The Quantum Graph

Tag: security

System Map

Last week was the Free Software and Open Source Symposium 2012, hosted and organized by Seneca @ York + CDOT. In the spirit of openness, here is a bird’s eye view of noospheer’s components. (Click for full size)

Graph generated with yED

Breakdown ‘The system’ is designed as an open source solution stack, intended to put to rest 4 important problems in computer science:

  1. Integration ~ merging data from many disparate sources, while retaining the integrity of each original source.
  2. Distribution ~ efficiently spreading this federated set of information across a potentially infinite number of web-enabled devices.
  3. Privacy ~ using emulated quantum cryptographic schemes to provide data security better than the current state of the art.
  4. Visualization ~ making intuitive sense, in-browser, out of complex data; so all users can ask advanced questions and get insightful answers [note: we further intend to make the network fully accessible to those with special needs].

Graphical User Interface (GUI)

Data Sources

Application Programming Interface (API)





Classical Cat, Quantum Mouse

(12:15:11 PM) bradass87: hypothetical question: if you had free reign [sic] over classified networks for long periods of time … say, 8–9 months … and you saw incredible things, awful things … things that belonged in the public domain, and not on some server stored in a dark room in Washington DC … what would you do? […]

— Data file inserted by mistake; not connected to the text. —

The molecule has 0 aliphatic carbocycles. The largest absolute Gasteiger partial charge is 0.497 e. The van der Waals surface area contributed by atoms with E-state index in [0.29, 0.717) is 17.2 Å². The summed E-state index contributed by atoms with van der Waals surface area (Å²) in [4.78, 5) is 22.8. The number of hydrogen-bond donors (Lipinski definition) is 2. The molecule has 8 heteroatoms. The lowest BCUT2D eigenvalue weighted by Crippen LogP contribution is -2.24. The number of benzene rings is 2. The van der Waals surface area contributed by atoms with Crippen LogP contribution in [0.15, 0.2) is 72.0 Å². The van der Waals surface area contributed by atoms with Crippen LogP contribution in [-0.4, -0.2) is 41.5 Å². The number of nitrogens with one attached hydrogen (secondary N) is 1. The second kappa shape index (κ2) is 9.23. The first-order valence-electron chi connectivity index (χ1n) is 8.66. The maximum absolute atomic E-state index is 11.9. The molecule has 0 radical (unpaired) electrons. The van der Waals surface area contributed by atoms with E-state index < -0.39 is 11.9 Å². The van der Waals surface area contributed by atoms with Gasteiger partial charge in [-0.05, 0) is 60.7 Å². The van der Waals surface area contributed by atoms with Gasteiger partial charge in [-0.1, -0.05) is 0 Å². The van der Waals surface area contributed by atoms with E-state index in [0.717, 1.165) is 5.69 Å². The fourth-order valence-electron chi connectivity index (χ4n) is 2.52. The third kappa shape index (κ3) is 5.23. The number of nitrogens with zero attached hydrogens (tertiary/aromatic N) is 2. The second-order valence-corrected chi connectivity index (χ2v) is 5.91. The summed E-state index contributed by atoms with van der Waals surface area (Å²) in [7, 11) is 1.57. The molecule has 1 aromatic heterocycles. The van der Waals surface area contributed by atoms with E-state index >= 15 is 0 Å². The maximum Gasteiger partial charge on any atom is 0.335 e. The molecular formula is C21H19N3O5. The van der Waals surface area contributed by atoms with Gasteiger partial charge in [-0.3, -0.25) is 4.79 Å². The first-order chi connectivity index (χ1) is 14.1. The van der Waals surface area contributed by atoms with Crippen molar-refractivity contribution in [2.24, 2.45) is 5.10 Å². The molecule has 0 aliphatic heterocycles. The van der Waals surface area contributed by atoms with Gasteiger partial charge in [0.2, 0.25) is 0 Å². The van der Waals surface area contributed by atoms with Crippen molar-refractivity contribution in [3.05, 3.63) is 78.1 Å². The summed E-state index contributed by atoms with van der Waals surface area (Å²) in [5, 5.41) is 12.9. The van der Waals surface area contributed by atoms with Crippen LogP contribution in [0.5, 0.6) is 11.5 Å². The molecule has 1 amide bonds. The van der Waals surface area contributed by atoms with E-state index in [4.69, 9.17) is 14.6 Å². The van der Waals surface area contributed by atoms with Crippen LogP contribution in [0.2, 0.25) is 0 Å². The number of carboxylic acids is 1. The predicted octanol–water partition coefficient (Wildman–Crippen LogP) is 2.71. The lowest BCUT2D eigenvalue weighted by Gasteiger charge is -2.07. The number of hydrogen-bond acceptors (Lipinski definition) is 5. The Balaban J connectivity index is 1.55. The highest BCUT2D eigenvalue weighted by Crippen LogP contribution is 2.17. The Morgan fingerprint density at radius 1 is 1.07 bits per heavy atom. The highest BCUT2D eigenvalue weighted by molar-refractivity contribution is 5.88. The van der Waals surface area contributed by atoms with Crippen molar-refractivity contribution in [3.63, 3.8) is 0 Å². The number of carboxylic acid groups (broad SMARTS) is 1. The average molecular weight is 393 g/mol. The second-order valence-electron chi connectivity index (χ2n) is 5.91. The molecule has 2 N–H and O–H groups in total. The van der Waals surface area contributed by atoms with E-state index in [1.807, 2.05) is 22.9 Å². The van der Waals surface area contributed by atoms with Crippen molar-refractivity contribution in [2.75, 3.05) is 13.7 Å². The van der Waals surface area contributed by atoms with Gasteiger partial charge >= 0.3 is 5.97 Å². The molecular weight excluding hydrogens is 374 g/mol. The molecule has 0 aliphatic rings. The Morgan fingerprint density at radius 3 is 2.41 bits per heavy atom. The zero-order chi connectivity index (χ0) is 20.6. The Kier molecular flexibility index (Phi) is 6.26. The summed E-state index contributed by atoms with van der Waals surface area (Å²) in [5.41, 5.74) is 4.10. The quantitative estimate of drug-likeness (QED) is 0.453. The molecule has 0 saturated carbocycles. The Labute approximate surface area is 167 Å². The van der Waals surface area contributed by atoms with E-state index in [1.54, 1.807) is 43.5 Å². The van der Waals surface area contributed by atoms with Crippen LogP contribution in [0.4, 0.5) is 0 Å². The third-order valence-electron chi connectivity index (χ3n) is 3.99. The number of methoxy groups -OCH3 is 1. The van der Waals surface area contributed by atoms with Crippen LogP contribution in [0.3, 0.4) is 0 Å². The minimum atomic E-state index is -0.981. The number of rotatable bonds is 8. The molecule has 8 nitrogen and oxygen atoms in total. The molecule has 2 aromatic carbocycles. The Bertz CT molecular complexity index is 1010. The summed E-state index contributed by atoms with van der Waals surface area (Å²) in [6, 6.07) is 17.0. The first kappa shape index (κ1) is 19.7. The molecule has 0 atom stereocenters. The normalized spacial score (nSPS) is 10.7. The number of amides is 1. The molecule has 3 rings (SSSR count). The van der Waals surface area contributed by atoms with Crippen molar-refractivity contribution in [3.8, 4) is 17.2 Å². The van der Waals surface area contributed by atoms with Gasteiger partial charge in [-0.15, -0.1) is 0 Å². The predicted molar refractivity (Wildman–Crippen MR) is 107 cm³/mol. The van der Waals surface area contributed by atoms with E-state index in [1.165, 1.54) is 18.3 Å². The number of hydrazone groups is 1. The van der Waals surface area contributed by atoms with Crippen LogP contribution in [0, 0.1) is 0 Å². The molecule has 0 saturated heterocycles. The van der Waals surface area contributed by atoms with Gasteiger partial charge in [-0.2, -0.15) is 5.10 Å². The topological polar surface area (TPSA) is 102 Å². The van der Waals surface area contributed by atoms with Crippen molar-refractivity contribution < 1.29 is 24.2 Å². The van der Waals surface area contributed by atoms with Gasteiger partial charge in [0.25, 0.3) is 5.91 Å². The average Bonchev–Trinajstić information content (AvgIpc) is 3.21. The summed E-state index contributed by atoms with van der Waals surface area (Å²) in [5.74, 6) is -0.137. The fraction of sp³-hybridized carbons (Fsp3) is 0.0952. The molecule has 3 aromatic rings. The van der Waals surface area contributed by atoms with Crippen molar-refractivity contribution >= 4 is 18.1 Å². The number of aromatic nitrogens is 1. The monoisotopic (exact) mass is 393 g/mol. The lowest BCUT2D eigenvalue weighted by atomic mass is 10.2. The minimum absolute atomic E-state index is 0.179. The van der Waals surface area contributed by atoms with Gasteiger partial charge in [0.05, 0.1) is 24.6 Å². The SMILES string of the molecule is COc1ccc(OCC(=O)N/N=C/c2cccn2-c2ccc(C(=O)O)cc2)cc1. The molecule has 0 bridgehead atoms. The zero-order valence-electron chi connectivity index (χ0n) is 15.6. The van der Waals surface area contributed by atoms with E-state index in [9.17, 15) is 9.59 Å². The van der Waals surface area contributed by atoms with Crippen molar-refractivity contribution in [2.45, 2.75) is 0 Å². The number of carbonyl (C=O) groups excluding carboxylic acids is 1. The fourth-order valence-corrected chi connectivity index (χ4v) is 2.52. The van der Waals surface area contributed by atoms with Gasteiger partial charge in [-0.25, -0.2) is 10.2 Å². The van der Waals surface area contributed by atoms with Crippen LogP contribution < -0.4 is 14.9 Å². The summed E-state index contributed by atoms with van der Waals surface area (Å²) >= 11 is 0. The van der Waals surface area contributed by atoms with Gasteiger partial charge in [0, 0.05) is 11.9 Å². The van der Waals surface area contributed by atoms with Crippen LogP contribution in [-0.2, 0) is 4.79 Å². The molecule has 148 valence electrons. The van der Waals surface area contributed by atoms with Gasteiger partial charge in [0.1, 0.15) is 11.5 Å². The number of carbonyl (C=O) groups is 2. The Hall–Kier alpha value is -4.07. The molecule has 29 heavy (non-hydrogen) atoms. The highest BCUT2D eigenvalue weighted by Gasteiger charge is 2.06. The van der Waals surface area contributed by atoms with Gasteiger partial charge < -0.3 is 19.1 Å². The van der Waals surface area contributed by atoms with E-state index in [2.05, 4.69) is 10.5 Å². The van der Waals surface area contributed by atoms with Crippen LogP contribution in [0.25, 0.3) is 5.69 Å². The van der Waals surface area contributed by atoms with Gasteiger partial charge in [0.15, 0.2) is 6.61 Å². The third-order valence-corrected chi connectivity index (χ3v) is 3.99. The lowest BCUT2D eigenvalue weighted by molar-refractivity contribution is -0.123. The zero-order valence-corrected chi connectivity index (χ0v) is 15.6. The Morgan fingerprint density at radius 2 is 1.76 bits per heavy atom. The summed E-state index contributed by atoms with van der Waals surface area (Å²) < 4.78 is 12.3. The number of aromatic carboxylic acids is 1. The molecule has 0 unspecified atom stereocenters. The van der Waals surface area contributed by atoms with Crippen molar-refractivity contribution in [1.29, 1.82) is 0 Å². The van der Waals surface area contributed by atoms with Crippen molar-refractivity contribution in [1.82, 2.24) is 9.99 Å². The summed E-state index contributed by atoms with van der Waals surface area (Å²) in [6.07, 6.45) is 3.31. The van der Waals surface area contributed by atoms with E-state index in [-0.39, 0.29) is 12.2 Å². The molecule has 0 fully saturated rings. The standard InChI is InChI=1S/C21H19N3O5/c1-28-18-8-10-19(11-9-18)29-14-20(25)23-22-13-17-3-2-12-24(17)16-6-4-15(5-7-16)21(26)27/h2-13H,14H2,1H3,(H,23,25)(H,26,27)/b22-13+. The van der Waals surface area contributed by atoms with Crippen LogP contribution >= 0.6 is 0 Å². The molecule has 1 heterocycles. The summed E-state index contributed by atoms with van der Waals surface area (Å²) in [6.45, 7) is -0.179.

With the UK threatening to forcibly extricate Wikileaks‘ Julian Assange from the Ecuadorian embassy in London, its plain to see governments get… concerned, if state secrets become public domain.

When it comes to sensitive digital information, the world has relied on encryption for keeping secrets. The dominant encryption scheme is RSA, first made public in 1977. It relies on a hard problem: the fact that there is no known classical way to efficiently factor numbers. In other words, despite knowing how to do it, cracking RSA can take thousands of years with the current technique. However, in 1994, MIT mathematician/physicist Peter Shor showed that a quantum computer could factor numbers in polynomial time (milliseconds instead of millennia).

Lucky for the entities that use RSA to shield their data from prying eyes, there has yet to be a practical, scalable quantum computer and thus their data is safe for the time being.

Unfortunately or fortunately, depending on your side of the fence, it is only a matter of innovation (creativity + effort + time) before quantum computing is scalable and the world’s encrypted info is completely naked. Of course, the twist is that far stronger means of keeping data private have emerged in the quantum research space.

Whether you’re an individual who just wants their online activity to remain anonymous, or an agency with hard intelligence on a pending Martian invasion — don’t be too paranoid, but don’t delude yourself into believing security is forever.